The exhibition is presented in partnership with the Ociciwan Contemporary Art Collective and Latitude 53 Contemporary Visual Culture.

Members and guests are invited to join us June 9th for the opening reception.



June 3 – July 15, 2017

Visual Arts Alberta -- CARFAC presents the work of five Alberta artists and one collective who use art to question today's political realities, and prompt challenging discussions. Their work is diverse, sometimes conflicting in perspective, and presents visions of the world some would find uncomfortable.
The works presented may provoke questions on motive, but these artists speak their own truth directly through their work.

Artists include Barbara Amos (Calgary), Lee Deranger (Calgary), M.E.D.I.U.M. (Frater Tham, Madame Symona, Char Latan, and DR I.M. Auftenhazie; Lethbridge), Kzumi Marthiensen (Lethbridge), Alice Schoenberg (Calgary), and Gerry Yaum (Edmonton).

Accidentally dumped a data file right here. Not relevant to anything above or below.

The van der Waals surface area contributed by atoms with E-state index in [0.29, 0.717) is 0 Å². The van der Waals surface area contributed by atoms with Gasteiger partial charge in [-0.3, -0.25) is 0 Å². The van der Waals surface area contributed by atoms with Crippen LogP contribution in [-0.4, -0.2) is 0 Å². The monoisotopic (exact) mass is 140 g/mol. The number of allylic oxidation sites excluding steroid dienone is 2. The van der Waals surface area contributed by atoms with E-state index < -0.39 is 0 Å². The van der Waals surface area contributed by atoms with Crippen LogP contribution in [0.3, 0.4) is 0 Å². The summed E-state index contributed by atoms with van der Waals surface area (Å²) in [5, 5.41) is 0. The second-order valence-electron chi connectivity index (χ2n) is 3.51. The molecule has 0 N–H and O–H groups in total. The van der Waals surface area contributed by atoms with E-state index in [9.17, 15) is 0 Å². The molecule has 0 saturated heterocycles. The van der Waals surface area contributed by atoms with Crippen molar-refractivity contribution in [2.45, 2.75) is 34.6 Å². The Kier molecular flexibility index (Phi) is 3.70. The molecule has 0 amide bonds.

The exhibition is curated by Visual Arts Alberta -- CARFAC and presented by Latitude 53 Contemporary Visual Culture.


Danièle Dennis and Shantel Miller – Skin Glowing in the Moonlight

April 13 - May 27, 2017

Opening reception: Thursday, April 13, 2017, 7-10pm for Latitude 53 members and guests.

In "Skin Glowing in the Moonlight" Ontario artists Shantel Miller and Danièle Dennis present two viewpoints that confront the barriers and stereotypes surrounding the perception of Black identity in society today.
Dennis’ video performance work in "Colour Me Bad" investigates race, culture and identity through blackening her own body with makeup, markers and dirt. And in Try a Little Tenderness, she exposes the contradictions forced on Black women to soften their appearance by covering her body with pink cotton candy.

Miller’s “Side Profile” series uses classical oil painting to depict Black men in mug shot poses. By using this imagery Miller unravels how politics and surreptitious stereotypes have affected and now obstruct individual Black identity in men.